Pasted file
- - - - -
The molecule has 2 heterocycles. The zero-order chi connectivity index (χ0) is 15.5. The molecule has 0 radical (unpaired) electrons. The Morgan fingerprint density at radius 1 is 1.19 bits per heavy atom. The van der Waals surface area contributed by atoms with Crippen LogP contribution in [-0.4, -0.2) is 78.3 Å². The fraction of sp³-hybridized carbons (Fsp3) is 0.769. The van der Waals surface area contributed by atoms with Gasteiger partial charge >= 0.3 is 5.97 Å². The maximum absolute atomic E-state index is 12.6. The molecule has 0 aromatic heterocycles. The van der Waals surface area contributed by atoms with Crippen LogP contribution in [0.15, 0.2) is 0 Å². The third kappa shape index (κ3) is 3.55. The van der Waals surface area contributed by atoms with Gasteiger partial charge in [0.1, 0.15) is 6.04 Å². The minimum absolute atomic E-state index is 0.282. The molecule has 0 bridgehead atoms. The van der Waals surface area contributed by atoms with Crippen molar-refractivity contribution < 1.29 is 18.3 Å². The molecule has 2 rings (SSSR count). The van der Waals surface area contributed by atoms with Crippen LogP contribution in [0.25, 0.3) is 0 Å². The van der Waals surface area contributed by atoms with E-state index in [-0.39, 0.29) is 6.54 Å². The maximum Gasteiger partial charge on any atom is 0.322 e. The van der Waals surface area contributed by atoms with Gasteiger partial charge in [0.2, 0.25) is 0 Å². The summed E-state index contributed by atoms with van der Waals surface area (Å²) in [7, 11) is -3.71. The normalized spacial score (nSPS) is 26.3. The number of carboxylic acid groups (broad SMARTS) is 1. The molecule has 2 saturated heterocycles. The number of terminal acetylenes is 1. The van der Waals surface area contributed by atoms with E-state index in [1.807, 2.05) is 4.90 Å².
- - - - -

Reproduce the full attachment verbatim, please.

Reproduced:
The molecule has 2 heterocycles. The zero-order chi connectivity index (χ0) is 15.5. The molecule has 0 radical (unpaired) electrons. The Morgan fingerprint density at radius 1 is 1.19 bits per heavy atom. The van der Waals surface area contributed by atoms with Crippen LogP contribution in [-0.4, -0.2) is 78.3 Å². The fraction of sp³-hybridized carbons (Fsp3) is 0.769. The van der Waals surface area contributed by atoms with Gasteiger partial charge >= 0.3 is 5.97 Å². The maximum absolute atomic E-state index is 12.6. The molecule has 0 aromatic heterocycles. The van der Waals surface area contributed by atoms with Crippen LogP contribution in [0.15, 0.2) is 0 Å². The third kappa shape index (κ3) is 3.55. The van der Waals surface area contributed by atoms with Gasteiger partial charge in [0.1, 0.15) is 6.04 Å². The minimum absolute atomic E-state index is 0.282. The molecule has 0 bridgehead atoms. The van der Waals surface area contributed by atoms with Crippen molar-refractivity contribution < 1.29 is 18.3 Å². The molecule has 2 rings (SSSR count). The van der Waals surface area contributed by atoms with Crippen LogP contribution in [0.25, 0.3) is 0 Å². The van der Waals surface area contributed by atoms with E-state index in [-0.39, 0.29) is 6.54 Å². The maximum Gasteiger partial charge on any atom is 0.322 e. The van der Waals surface area contributed by atoms with Gasteiger partial charge in [0.2, 0.25) is 0 Å². The summed E-state index contributed by atoms with van der Waals surface area (Å²) in [7, 11) is -3.71. The normalized spacial score (nSPS) is 26.3. The number of carboxylic acid groups (broad SMARTS) is 1. The molecule has 2 saturated heterocycles. The number of terminal acetylenes is 1. The van der Waals surface area contributed by atoms with E-state index in [1.807, 2.05) is 4.90 Å².